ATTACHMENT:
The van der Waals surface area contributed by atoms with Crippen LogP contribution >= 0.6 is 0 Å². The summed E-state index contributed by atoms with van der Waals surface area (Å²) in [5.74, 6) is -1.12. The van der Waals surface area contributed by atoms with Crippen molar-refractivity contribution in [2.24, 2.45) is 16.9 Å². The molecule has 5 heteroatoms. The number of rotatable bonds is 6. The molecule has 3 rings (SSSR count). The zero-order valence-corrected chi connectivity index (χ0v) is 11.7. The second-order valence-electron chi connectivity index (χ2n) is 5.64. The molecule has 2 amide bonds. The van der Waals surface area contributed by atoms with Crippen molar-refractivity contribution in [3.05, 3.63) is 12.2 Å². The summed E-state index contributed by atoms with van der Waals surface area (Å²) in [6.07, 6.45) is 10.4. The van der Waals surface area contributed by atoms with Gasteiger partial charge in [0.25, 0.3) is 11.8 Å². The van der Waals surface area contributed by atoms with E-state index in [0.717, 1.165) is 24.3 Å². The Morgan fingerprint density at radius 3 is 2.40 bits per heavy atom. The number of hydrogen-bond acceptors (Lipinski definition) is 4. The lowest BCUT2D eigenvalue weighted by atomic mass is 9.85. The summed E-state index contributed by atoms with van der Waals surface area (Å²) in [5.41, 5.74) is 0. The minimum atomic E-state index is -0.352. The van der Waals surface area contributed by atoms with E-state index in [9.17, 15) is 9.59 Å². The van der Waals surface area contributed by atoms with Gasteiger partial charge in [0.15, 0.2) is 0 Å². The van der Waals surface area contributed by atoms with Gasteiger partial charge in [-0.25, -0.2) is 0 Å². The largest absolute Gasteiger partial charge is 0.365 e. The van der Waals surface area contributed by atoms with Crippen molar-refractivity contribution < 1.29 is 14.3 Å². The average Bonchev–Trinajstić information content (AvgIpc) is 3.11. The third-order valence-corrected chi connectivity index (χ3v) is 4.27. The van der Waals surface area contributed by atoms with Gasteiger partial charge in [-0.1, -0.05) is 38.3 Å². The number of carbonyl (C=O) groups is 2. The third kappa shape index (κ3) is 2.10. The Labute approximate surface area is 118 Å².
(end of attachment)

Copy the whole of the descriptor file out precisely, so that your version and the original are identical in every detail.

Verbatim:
The van der Waals surface area contributed by atoms with Crippen LogP contribution >= 0.6 is 0 Å². The summed E-state index contributed by atoms with van der Waals surface area (Å²) in [5.74, 6) is -1.12. The van der Waals surface area contributed by atoms with Crippen molar-refractivity contribution in [2.24, 2.45) is 16.9 Å². The molecule has 5 heteroatoms. The number of rotatable bonds is 6. The molecule has 3 rings (SSSR count). The zero-order valence-corrected chi connectivity index (χ0v) is 11.7. The second-order valence-electron chi connectivity index (χ2n) is 5.64. The molecule has 2 amide bonds. The van der Waals surface area contributed by atoms with Crippen molar-refractivity contribution in [3.05, 3.63) is 12.2 Å². The summed E-state index contributed by atoms with van der Waals surface area (Å²) in [6.07, 6.45) is 10.4. The van der Waals surface area contributed by atoms with Gasteiger partial charge in [0.25, 0.3) is 11.8 Å². The van der Waals surface area contributed by atoms with E-state index in [0.717, 1.165) is 24.3 Å². The Morgan fingerprint density at radius 3 is 2.40 bits per heavy atom. The number of hydrogen-bond acceptors (Lipinski definition) is 4. The lowest BCUT2D eigenvalue weighted by atomic mass is 9.85. The summed E-state index contributed by atoms with van der Waals surface area (Å²) in [5.41, 5.74) is 0. The minimum atomic E-state index is -0.352. The van der Waals surface area contributed by atoms with E-state index in [9.17, 15) is 9.59 Å². The van der Waals surface area contributed by atoms with Gasteiger partial charge in [0.15, 0.2) is 0 Å². The van der Waals surface area contributed by atoms with Gasteiger partial charge in [-0.25, -0.2) is 0 Å². The largest absolute Gasteiger partial charge is 0.365 e. The van der Waals surface area contributed by atoms with Crippen molar-refractivity contribution < 1.29 is 14.3 Å². The average Bonchev–Trinajstić information content (AvgIpc) is 3.11. The third-order valence-corrected chi connectivity index (χ3v) is 4.27. The van der Waals surface area contributed by atoms with Gasteiger partial charge in [-0.1, -0.05) is 38.3 Å². The number of carbonyl (C=O) groups is 2. The third kappa shape index (κ3) is 2.10. The Labute approximate surface area is 118 Å².